State’s driver theory test operator paid dividend in year it got Covid subsidies

Prometric Ireland sent cash to Maltese tax-resident firm and Luxembourg

Prometric’s accounts for the 12 months to the end of September 2020 state it paid a “dividend totalling €1.25 million to the immediate parent company, Ireland Test Center Delivery Limited, domiciled in Ireland and a Maltese tax resident”.

Prometric’s accounts for the 12 months to the end of September 2020 state it paid a “dividend totalling €1.25 million to the immediate parent company, Ireland Test Center Delivery Limited, domiciled in Ireland and a Maltese tax resident”.

Your Web Browser may be out of date. If you are using Internet Explorer 9, 10 or 11 our Audio player will not work properly.
For a better experience use Google Chrome, Firefox or Microsoft Edge.

 

A US multinational with the State contract to run the Republic’s driver licence theory tests last year paid a €1.25 million cash dividend to a company tax-resident in Malta, and from there on to Luxembourg. In the same period, it also claimed Irish taxpayer-funded Covid subsidies of more than €500,000.

After it paid the dividend, Prometric Ireland, which employs about 200 staff, continued to claim more taxpayer-funded Covid wage subsidies until the middle of 2021. This was despite it saying in its 2020 accounts that it had a “strong” financial performance and that it expected to make up any lost business from Covid at a later date.

News that a major company doing business with the State sent dividends from Ireland to offshore locations while also qualifying for State subsidies is likely to increase pressure on the Government to tighten the terms of the State’s flagship employment wage subsidy scheme (EWSS), which uses taxpayer cash to help pandemic-affected businesses pay wages.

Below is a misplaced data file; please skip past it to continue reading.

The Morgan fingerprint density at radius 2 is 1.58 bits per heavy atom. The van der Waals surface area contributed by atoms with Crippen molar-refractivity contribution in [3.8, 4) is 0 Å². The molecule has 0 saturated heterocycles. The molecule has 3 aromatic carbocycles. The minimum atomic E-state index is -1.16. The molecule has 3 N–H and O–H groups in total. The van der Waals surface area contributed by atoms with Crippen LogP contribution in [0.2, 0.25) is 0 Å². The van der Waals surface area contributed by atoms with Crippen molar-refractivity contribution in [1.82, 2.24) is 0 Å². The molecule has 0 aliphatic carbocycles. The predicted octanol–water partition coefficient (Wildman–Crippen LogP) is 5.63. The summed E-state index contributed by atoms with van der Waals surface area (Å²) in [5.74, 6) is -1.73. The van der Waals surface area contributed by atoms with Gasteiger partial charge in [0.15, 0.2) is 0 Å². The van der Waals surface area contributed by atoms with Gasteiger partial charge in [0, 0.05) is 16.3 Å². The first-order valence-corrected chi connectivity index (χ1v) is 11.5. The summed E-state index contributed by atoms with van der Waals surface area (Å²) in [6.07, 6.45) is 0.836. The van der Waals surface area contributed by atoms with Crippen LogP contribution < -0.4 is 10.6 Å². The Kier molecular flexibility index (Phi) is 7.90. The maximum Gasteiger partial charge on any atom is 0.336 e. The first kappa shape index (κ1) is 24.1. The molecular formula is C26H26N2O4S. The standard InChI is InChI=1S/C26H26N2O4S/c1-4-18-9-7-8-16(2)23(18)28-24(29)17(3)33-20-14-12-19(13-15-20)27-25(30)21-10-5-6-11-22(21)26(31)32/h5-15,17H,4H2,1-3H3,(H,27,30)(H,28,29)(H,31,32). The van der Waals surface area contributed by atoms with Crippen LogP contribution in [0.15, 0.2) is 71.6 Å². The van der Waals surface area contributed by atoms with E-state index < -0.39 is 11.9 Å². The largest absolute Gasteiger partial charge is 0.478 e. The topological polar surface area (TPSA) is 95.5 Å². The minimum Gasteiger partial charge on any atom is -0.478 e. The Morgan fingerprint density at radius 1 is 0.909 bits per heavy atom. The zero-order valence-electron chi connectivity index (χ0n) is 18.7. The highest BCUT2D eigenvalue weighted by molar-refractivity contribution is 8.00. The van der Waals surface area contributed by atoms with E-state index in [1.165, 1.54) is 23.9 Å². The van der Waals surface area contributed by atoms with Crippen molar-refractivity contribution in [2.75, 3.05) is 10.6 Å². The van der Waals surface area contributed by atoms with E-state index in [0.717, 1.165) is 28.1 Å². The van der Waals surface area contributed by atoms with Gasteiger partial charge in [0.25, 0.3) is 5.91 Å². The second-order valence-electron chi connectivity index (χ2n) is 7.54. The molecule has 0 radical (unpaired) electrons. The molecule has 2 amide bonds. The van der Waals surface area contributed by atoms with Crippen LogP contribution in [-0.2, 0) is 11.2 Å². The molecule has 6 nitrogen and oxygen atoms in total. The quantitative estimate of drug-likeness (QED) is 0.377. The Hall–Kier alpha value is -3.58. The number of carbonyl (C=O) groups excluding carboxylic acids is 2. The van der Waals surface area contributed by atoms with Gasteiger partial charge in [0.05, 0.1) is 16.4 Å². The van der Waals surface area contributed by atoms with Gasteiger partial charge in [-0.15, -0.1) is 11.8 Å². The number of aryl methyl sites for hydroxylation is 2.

The Department of Finance said on Wednesday it would look at changing the law to stop companies in the scheme paying shareholder dividends, after The Irish Times revealed that O’Flaherty Holdings, the family-owned group that sells Mercedes-Benz cars in Ireland, sent a €1.8 million dividend to the Isle of Man last year while also claiming a similar amount in Covid subsidies.

Parent company

Prometric’s accounts for the 12 months to the end of September 2020 state it paid a “dividend totalling €1.25 million to the immediate parent company, Ireland Test Center Delivery Limited (ITCD), domiciled in Ireland and a Maltese tax resident”.

The cash payment is confirmed in its cash flow statement and referred to as a “dividend” repeatedly in the accounts.

Prometric’s sales fell by 10 per cent to €21.5 million, as its test centres were shut during the initial Covid lockdown. But it still managed to post a profit of almost €200,000 after it received State assistance of more than €507,000, including €474,000 in wage subsidies.

The directors gave an upbeat account of its financial prospects, highlighting that it expected any revenue lost during lockdown to be merely “deferred as opposed to lost” because of pent-up demand for theory tests.

Meanwhile, the accounts for ITCD, which received the €1.25 million payment, show it then sent a “cash dividend” of €4.44 million to its shareholder, Prometric Luxembourg. This is confirmed in its cash flow statement.

Difference of €1.25m

When asked if it was appropriate to pay cash dividends from Ireland to offshore locations while also claiming subsidies, Prometric’s head office in the US insisted it “did not pay dividends to stakeholders or outside investors”, despite it being described as a dividend in its accounts.

It said the cash was the distribution of proceeds of the sale of a 20 per cent stake in a UK business.

ITDC’s accounts do give details of the sale of the UK stake, and its proceeds of €3.19 million. However, the cash dividend paid to the shareholder in Luxembourg was €4.44 million, with the difference of €1.25 million equating exactly to the additional dividend originating from Prometric Ireland.

When it was suggested to Prometric that, given it claimed subsidies until mid-2021, the total of taxpayer cash it received must be close to €1.5 million, the company declined to confirm exactly how much it had received. It said it would be in its next set of accounts.

When asked if it would repay the taxpayers’ cash, given it had also paid dividends, it said the subsidies had been already paid to its staff. Prometric said it would continue to invest in its Irish operations.